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2Morrow’s new app-based chronic health program uses principals of Acceptance and Commitment Therapy to help users manage chronic pain. (2Morrow Photo)

In 2016, more than 16,000 people died from an opioid overdose related to a prescription drug. That’s more than 46 people every day.

Much of the opioid crisis in America isn’t rooted in street drugs like heroin but in legal, prescription drugs. As the healthcare system scrambles to find new ways to treat patients without opioids, technology companies are stepping in with alternatives.

Seattle startup 2Morrow Inc. on Wednesday announced the latest tech alternative for pain relief: An app that draws on behavioral psychology to help people manage chronic pain. The app uses the same scientific foundations as 2Morrow’s smoking cessation and weight loss programs.

The app was developed by 2Morrow researchers, along with Dr. Kevin Vowles, a clinical psychologist and pain expert at the University of New Mexico. It uses the principles of Acceptance and Commitment Therapy (ACT) to help patients cope with pain, an approach that has been studied extensively.

Each day, the app’s users will unlock short programs that help them manage pain and the anxieties that come along with it. The app isn’t like most of the ones we use on smartphones every day — it’s designed to engage patients through a long-term program that they engage with constantly, not something they open when they feel pain.

The program’s focus is to help users set manageable goals and learn how to live with pain instead of trying to eliminate it, which normally isn’t possible for chronic patients.

Fred Hutchinson Cancer Research Center clinical psychologist Jonathan Bricker, whose work formed the basis for 2Morrow’s smoking cessation app, described in a past interview how app staples like push notifications and gamification can keep users engaged and encourage them to stick to their treatment plan.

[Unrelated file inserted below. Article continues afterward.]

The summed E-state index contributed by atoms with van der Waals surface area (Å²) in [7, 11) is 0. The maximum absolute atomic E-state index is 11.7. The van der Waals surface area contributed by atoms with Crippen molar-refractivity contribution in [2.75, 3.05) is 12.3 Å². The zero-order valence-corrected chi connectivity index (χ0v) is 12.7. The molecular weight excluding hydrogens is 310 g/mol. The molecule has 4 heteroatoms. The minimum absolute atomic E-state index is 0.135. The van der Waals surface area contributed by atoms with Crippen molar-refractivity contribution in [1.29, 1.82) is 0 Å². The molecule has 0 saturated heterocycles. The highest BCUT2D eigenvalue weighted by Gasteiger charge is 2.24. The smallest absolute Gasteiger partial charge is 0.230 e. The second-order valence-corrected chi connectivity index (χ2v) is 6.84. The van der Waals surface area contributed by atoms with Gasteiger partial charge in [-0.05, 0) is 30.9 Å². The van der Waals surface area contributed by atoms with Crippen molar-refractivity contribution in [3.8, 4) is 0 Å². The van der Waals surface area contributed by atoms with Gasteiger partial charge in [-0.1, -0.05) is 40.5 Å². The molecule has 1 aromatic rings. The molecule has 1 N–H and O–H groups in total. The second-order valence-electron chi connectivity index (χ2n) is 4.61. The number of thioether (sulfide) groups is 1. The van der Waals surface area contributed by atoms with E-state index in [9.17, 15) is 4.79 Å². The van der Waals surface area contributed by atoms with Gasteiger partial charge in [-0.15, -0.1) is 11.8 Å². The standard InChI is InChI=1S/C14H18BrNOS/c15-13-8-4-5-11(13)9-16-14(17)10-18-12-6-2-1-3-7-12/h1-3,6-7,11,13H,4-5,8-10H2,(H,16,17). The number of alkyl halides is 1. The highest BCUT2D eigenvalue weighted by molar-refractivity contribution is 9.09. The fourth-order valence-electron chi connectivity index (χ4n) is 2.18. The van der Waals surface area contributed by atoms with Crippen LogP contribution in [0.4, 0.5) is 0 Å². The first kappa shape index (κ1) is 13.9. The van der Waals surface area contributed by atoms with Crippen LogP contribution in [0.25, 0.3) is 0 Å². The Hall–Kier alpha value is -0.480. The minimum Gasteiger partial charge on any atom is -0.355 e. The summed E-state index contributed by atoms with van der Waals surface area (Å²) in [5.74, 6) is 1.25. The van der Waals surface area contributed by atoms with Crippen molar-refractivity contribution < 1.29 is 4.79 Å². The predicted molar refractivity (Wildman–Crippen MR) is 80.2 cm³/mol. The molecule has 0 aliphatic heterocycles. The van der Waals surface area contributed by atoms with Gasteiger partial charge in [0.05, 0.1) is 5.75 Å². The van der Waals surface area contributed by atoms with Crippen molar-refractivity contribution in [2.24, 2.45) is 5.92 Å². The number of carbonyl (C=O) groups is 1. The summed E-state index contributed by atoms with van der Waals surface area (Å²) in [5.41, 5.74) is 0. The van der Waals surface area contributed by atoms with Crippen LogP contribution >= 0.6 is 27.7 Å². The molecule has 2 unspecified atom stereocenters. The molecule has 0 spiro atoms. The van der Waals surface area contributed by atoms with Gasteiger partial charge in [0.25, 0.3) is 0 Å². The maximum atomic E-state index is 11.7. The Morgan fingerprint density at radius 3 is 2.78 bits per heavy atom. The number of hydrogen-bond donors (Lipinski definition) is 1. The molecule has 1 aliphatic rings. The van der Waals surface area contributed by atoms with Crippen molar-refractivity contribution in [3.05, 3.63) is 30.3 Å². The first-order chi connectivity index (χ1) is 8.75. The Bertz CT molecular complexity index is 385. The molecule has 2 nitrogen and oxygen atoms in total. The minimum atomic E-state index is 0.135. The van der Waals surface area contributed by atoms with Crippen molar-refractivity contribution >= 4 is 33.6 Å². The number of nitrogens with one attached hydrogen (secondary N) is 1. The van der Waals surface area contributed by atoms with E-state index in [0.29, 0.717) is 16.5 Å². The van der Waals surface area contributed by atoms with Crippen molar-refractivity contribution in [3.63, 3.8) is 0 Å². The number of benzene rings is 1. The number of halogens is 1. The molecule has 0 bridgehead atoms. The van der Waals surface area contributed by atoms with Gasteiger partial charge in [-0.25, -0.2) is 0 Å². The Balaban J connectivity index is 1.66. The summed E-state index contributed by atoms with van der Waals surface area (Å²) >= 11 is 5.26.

2Morrow says the apps’ users can expect a higher quality of life and that the app could lower “pain-related anxiety, pain-related medical visits, and number of classes of prescribed analgesics,” or pain medications.

The app isn’t a replacement for opioids, but rather a new tool in a physician’s toolbox. The CDC recently recommended chronic pain sufferers use three treatments to manage pain: Non-opioid medications, physical therapy and behavioral therapy. The app fills that behavioral therapy need without patients needing to see a counselor or therapist.

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“I think of apps as really allowing behavior science to have a renaissance,” Bricker told GeekWire on a past episode of its Health Tech podcast. “You carry a smartphone with you all the time, so here’s an opportunity to be able to reach someone with useful skills for staying motivated, for dealing with cravings, or dealing with habits that are not helpful to them.”

The app is now available to health plans, employer groups and healthcare providers to offer to their members. 2Morrow said the cost of the program would be covered by the organizations who choose to use it. It won’t be open to the general public, but the company is allowing 200 people to freely register for the program as part of its launch.

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